A discursive look at Napoleonic & ECW wargaming, plus a load of old Hooptedoodle on this & that

Monday, 19 August 2013

More on Spanish Cavalry Standards

Following comments and emails received as a result of my little post on Spanish cavalry flags, here's a little more evidence. These are taken from Jose-Maria Bueno's Uniformes Militares Espanoles - El Exercito y la Armada en 1808.

I reproduce these without any permission - I own the book, and they are offered here for purposes of private study(!) - if anyone is offended or compromised please shout and I'll delete the post.

With apologies for my rather approximate grasp of Spanish, I translate part of the second excerpt thus:

By a Royal Ordnance of 1768 the regiments of cavalry of the guard, of dragoons and of line and light cavalry were to employ banners of damask or velvet of colour blue, red or white according to the regiment, with the royal arms embroidered in relief in gold or silver on the obverse, and the insignia of each regiment on the reverse. In the 4 corners, embroidered in gold or silver, fleurs-de-lys [Bourbon symbol].

Cravats for all standards and flags to be red, for this is the national symbol.

Spearheads, fringes, cords and braid of the pole were also to be gold and silver, according to the lace of each regiment. The lance or pole to be covered with crimson fabric or velvet.

These regulations lasted until 1833, so were still in force in the period of our study.

Bueno's book is obviously not the Bible, but he is regarded as a serious authority - especially by me. His work was published in 1982, which is a year or two after Terry and I were scratching around in the dark!

The text for Fig.156 suggests that the various squadrons of this regiment had different coloured flags - white for the first squadron, red for the remainder. All just clues, remember. Sadly, the passing years, countless generations of moths and the occasional political upheaval have removed most of the actual evidence.


  1. Touché! Mi opinion was based on Wise but I acknolewdge that Buneo is the author of reference for Spanish armies in the Napoleonic period.
    And the Bueno's flags are nicer than the proposed by Wise!
    Best regards

    1. Thanks Rafa - I wasn't trying to score any points! Coincidentally, I just happen to know a bit of the history of those particular Osprey books - I am not being unfair about them either. They were a product of their day - it is astonishing how long ago 1980 was. There was no internet and - more importantly, perhaps - there was hardly any international collaboration on these things. Almost by chance, I had some excellent contacts on Portuguese subjects in the late 1970s - especially an elderly Brazilian gentleman who had access to old Portuguese colonial archives in Brasilia, including army Ordenanza do Dia sheets by Beresford etc which no longer existed in Lisbon. That gentlemen put me in touch with some historians in Spain he had been corresponding with.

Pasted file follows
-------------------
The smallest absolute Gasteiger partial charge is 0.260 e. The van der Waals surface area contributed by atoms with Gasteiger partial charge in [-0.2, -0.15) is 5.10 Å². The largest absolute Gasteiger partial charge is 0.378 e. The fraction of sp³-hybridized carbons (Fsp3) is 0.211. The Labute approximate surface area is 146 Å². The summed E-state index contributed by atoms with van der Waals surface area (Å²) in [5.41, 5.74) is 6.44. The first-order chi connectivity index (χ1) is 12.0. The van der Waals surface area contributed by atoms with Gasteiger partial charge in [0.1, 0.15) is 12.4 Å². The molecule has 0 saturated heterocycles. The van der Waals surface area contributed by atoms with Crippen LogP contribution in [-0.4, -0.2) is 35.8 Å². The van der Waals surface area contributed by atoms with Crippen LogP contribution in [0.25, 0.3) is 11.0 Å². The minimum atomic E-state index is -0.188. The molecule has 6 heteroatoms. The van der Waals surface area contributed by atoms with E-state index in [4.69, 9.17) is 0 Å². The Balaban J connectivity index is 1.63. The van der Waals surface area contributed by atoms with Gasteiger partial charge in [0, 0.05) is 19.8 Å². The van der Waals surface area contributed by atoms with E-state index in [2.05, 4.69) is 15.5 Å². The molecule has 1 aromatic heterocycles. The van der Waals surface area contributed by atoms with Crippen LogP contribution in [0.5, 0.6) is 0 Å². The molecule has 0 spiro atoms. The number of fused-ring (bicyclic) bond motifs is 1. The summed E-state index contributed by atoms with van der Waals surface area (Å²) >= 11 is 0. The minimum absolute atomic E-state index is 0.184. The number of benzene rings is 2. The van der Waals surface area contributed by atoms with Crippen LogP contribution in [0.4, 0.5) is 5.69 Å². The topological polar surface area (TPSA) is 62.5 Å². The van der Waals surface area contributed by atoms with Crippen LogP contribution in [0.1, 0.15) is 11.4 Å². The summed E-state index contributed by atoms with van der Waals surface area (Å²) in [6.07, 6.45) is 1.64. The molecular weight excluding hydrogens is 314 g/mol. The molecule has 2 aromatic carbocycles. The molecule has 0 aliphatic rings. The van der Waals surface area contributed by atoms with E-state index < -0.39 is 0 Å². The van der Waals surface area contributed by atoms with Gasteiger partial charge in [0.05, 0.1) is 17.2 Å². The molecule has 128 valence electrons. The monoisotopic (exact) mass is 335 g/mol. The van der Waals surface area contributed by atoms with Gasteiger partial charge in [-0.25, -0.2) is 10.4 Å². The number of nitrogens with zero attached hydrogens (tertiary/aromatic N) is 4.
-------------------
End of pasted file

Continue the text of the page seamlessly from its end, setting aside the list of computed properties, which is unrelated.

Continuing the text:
Terry Wise's flag books were great - they were a first step in the desert in many ways - for the hobbyist reader, there was virtually nothing before that. Keith Over's book was similar - a good start and a big help, but covered a lot of ground a bit sketchily and formed the basis for subsequent research, some of which has changed our views.

      Bueno has some mistakes - even I can spot a few(!) - but they are usually typos or occasional things that got confused in lists and tables - some of his slips are faithfully reproduced and quoted elsewhere. But for their energy and scope, and the terrific artwork, his books are fantastic - I have the 1808 one, the Guerra de Independencia one plus the two on the French and their Allies in Spain, and I have a couple of CDs full of assorted Bueno plates I have picked up here and there. Always fun, and you always find something interesting or useful.

      You are quite right to correct me - I frequently talk complete rubbish...!

      Best regards - always good to hear from you - Tony

  2. Late update - after a lot of searching, I found some interesting pictures on Alfons Canovas' very useful blog, at


    Figures 95 and 96 show the "escudos" for the light cavalry regts Voluntarios de Espana (4 small crowns in a flat diamond pattern, on a yellow disc) and Maria Luisa (ML's monogram, with a laurel wreath either placed above or as a surround - I've seen both, on a yellow disc). These should be the correct regimental symbols on my flags, then - I'll re-do them sometime. No hurry ...(yawn)...


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